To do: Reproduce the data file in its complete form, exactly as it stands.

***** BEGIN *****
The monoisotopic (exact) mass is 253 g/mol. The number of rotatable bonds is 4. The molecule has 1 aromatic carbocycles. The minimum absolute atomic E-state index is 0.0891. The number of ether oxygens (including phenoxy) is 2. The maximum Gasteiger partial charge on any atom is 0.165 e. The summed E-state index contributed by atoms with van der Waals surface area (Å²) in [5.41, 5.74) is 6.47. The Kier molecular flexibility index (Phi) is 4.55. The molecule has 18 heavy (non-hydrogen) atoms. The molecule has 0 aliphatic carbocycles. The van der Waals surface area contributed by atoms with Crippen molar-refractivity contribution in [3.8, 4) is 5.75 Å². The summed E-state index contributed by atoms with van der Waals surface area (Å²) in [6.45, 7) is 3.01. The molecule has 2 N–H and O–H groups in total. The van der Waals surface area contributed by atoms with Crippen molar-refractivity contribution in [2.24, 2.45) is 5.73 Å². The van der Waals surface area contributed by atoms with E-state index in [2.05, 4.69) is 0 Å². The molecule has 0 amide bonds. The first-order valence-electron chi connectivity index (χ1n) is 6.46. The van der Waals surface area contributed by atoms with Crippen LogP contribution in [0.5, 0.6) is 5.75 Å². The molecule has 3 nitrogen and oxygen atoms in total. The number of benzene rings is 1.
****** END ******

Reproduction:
The monoisotopic (exact) mass is 253 g/mol. The number of rotatable bonds is 4. The molecule has 1 aromatic carbocycles. The minimum absolute atomic E-state index is 0.0891. The number of ether oxygens (including phenoxy) is 2. The maximum Gasteiger partial charge on any atom is 0.165 e. The summed E-state index contributed by atoms with van der Waals surface area (Å²) in [5.41, 5.74) is 6.47. The Kier molecular flexibility index (Phi) is 4.55. The molecule has 18 heavy (non-hydrogen) atoms. The molecule has 0 aliphatic carbocycles. The van der Waals surface area contributed by atoms with Crippen molar-refractivity contribution in [3.8, 4) is 5.75 Å². The summed E-state index contributed by atoms with van der Waals surface area (Å²) in [6.45, 7) is 3.01. The molecule has 2 N–H and O–H groups in total. The van der Waals surface area contributed by atoms with Crippen molar-refractivity contribution in [2.24, 2.45) is 5.73 Å². The van der Waals surface area contributed by atoms with E-state index in [2.05, 4.69) is 0 Å². The molecule has 0 amide bonds. The first-order valence-electron chi connectivity index (χ1n) is 6.46. The van der Waals surface area contributed by atoms with Crippen LogP contribution in [0.5, 0.6) is 5.75 Å². The molecule has 3 nitrogen and oxygen atoms in total. The number of benzene rings is 1.